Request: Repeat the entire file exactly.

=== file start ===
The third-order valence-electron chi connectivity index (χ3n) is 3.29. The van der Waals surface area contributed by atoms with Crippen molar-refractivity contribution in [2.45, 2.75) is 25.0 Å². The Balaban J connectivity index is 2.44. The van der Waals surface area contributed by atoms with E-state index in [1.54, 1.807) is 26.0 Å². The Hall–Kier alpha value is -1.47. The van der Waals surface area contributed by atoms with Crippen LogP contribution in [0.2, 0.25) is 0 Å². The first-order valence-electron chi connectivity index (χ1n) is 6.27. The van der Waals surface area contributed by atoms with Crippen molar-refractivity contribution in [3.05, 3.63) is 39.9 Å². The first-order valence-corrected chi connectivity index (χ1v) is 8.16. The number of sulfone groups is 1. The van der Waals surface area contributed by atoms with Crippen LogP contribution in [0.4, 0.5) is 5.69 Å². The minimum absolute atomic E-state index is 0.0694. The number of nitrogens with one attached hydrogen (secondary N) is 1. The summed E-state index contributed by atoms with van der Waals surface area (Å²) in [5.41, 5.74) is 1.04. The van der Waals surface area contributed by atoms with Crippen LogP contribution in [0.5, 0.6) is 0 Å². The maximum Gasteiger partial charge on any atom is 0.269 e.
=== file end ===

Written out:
The third-order valence-electron chi connectivity index (χ3n) is 3.29. The van der Waals surface area contributed by atoms with Crippen molar-refractivity contribution in [2.45, 2.75) is 25.0 Å². The Balaban J connectivity index is 2.44. The van der Waals surface area contributed by atoms with E-state index in [1.54, 1.807) is 26.0 Å². The Hall–Kier alpha value is -1.47. The van der Waals surface area contributed by atoms with Crippen LogP contribution in [0.2, 0.25) is 0 Å². The first-order valence-electron chi connectivity index (χ1n) is 6.27. The van der Waals surface area contributed by atoms with Crippen molar-refractivity contribution in [3.05, 3.63) is 39.9 Å². The first-order valence-corrected chi connectivity index (χ1v) is 8.16. The number of sulfone groups is 1. The van der Waals surface area contributed by atoms with Crippen LogP contribution in [0.4, 0.5) is 5.69 Å². The minimum absolute atomic E-state index is 0.0694. The number of nitrogens with one attached hydrogen (secondary N) is 1. The summed E-state index contributed by atoms with van der Waals surface area (Å²) in [5.41, 5.74) is 1.04. The van der Waals surface area contributed by atoms with Crippen LogP contribution in [0.5, 0.6) is 0 Å². The maximum Gasteiger partial charge on any atom is 0.269 e.